Golf remains not only a popular recreational activity but a lucrative way to make a living for professionals who can coach the sport. There are about 24 million golfers in the United States, where the sport generates an estimated $84 billion annually.
Golf is an expensive sport, compared to other athletic activities. Much of the cost stems from the need for specialized equipment as well as maintaining the expanse of land needed for an 18-hole course. The average green fee to play a round of golf on a public US course is about $36. Private courses can be 25 percent more expensive.
The average cost of a set of golf clubs can range from $200 to $400, not including a bag for carrying them. You can also spend $600 on a single putter.
Because people are willing to spend this kind of money, they’re willing to do what it takes to get better at the sport.
This is where a private golf instructor can make a difference and earn a good living.
You’ll also continue to enjoy the social, mental and physical benefits of golf while helping others get better at the game. A good afternoon walking in the fresh air does wonders for your well-being. Getting paid to do it makes private golf instruction even more attractive.
Golf is also great exercise. Along with walking the course, which can cover 5-6 miles, swinging the golf club provides a full-body workout while maintaining flexibility.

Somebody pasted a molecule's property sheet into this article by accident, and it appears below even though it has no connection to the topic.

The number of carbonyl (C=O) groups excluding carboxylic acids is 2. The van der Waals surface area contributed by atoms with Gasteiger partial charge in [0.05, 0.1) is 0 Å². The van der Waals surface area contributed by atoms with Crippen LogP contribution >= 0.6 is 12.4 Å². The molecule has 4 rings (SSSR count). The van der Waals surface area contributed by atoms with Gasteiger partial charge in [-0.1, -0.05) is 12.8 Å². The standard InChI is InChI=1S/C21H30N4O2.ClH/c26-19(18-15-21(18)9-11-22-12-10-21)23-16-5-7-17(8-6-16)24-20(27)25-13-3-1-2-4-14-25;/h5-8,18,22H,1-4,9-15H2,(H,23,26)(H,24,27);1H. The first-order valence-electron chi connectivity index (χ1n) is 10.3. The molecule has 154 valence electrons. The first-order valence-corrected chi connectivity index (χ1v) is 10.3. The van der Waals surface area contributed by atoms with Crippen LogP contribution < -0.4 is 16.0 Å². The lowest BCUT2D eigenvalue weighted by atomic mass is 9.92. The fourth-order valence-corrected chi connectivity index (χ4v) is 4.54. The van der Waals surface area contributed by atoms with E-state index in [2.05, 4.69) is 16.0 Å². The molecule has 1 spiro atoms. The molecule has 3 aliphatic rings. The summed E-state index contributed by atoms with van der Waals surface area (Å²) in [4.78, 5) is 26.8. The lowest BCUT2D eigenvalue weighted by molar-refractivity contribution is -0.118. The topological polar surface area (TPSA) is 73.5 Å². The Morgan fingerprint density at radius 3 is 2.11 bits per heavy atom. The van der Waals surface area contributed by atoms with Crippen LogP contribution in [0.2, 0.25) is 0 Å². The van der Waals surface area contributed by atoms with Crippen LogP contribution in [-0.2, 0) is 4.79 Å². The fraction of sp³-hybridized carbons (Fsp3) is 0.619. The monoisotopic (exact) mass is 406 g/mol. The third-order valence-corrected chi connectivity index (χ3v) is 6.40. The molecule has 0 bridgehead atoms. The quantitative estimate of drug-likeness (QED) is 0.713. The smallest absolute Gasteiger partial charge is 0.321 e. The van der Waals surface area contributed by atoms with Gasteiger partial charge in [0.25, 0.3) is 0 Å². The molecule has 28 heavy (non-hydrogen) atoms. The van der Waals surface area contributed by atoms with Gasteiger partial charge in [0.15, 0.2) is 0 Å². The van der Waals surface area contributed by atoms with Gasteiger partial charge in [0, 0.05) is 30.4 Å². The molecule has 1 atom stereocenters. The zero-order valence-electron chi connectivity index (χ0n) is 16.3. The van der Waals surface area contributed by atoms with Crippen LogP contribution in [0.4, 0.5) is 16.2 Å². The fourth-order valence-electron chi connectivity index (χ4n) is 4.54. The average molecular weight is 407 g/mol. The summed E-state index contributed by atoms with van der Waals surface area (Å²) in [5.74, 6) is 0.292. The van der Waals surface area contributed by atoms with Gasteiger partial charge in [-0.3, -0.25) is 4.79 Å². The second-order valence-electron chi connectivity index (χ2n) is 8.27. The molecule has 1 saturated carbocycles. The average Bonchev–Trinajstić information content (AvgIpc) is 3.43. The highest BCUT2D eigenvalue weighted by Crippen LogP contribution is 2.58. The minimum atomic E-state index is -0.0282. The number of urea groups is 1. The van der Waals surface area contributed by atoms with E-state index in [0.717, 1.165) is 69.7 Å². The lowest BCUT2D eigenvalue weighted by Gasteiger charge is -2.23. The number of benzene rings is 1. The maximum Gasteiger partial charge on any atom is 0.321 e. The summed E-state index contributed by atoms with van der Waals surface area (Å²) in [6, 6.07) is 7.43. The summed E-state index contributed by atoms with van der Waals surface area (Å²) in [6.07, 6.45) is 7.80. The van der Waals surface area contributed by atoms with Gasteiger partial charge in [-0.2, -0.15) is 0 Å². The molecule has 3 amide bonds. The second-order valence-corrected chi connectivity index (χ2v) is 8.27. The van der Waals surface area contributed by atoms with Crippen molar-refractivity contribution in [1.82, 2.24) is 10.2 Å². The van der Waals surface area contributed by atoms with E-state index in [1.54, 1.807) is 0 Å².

Perhaps best of all, golf is one of the few sports you can play all your life. That means you can coach it, too. If becoming a golf pro is appealing, you’ve probably got some experience under your belt. With training and certification, you can take your love of the game to the next level and help others improve their swing. Let’s get started.
In this article you’ll learn:
- How much money you can make as a private golf pro
- The required training and certifications
- Professional groups to join
- Employment opportunities
- Finding players as a private golf coach
- Plus helpful tips for private golf instructors.
How much money can you make?
Private golf instructors currently charge between $75 and $90 an hour. You’re likely to make the most money offering private lessons, followed by work as a country club golf pro.
Training and Certification
Many organizations offer accreditation for aspiring golf instructors. Let’s go over the two most popular and respected.
The Professional Golf Association offers an Associate Member training program that is recognized worldwide. There are 5 courses to complete within 6 months at a total cost of $200 for the training, plus $32 for an exam after each course.
The process also involves a criminal background check and a successful score on the 36-hole Playing Ability Test (PAT).
To pass the PAT, you must post a 36-hole score that’s within 15 shots of the course rating.
The main drawback with the PGA’s Associate Member program is the time commitment. You’re expected to complete the PAT at least 8 years prior to registering for the associate program.
With the PGA, another option is the University Program.